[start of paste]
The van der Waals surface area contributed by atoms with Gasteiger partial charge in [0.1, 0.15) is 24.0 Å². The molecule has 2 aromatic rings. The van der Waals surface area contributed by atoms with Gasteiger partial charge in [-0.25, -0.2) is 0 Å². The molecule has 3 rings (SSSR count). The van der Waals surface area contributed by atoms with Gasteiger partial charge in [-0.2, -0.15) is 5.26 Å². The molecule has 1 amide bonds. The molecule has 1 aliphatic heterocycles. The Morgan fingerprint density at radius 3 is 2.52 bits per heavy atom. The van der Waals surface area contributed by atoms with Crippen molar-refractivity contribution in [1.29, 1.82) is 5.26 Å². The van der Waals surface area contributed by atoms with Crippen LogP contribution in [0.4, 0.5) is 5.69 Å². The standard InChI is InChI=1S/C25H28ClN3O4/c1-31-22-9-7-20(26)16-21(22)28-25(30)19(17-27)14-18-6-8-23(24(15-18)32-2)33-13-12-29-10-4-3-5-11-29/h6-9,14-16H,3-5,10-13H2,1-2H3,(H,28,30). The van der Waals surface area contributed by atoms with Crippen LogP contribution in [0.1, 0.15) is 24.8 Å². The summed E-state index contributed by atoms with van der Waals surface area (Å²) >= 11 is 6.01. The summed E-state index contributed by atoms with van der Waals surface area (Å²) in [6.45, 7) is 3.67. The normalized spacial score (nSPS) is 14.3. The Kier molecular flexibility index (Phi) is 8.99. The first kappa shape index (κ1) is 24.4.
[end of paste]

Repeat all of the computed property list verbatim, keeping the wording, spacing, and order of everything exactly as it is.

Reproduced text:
The van der Waals surface area contributed by atoms with Gasteiger partial charge in [0.1, 0.15) is 24.0 Å². The molecule has 2 aromatic rings. The van der Waals surface area contributed by atoms with Gasteiger partial charge in [-0.25, -0.2) is 0 Å². The molecule has 3 rings (SSSR count). The van der Waals surface area contributed by atoms with Gasteiger partial charge in [-0.2, -0.15) is 5.26 Å². The molecule has 1 amide bonds. The molecule has 1 aliphatic heterocycles. The Morgan fingerprint density at radius 3 is 2.52 bits per heavy atom. The van der Waals surface area contributed by atoms with Crippen molar-refractivity contribution in [1.29, 1.82) is 5.26 Å². The van der Waals surface area contributed by atoms with Crippen LogP contribution in [0.4, 0.5) is 5.69 Å². The standard InChI is InChI=1S/C25H28ClN3O4/c1-31-22-9-7-20(26)16-21(22)28-25(30)19(17-27)14-18-6-8-23(24(15-18)32-2)33-13-12-29-10-4-3-5-11-29/h6-9,14-16H,3-5,10-13H2,1-2H3,(H,28,30). The van der Waals surface area contributed by atoms with Crippen LogP contribution in [0.1, 0.15) is 24.8 Å². The summed E-state index contributed by atoms with van der Waals surface area (Å²) >= 11 is 6.01. The summed E-state index contributed by atoms with van der Waals surface area (Å²) in [6.45, 7) is 3.67. The normalized spacial score (nSPS) is 14.3. The Kier molecular flexibility index (Phi) is 8.99. The first kappa shape index (κ1) is 24.4.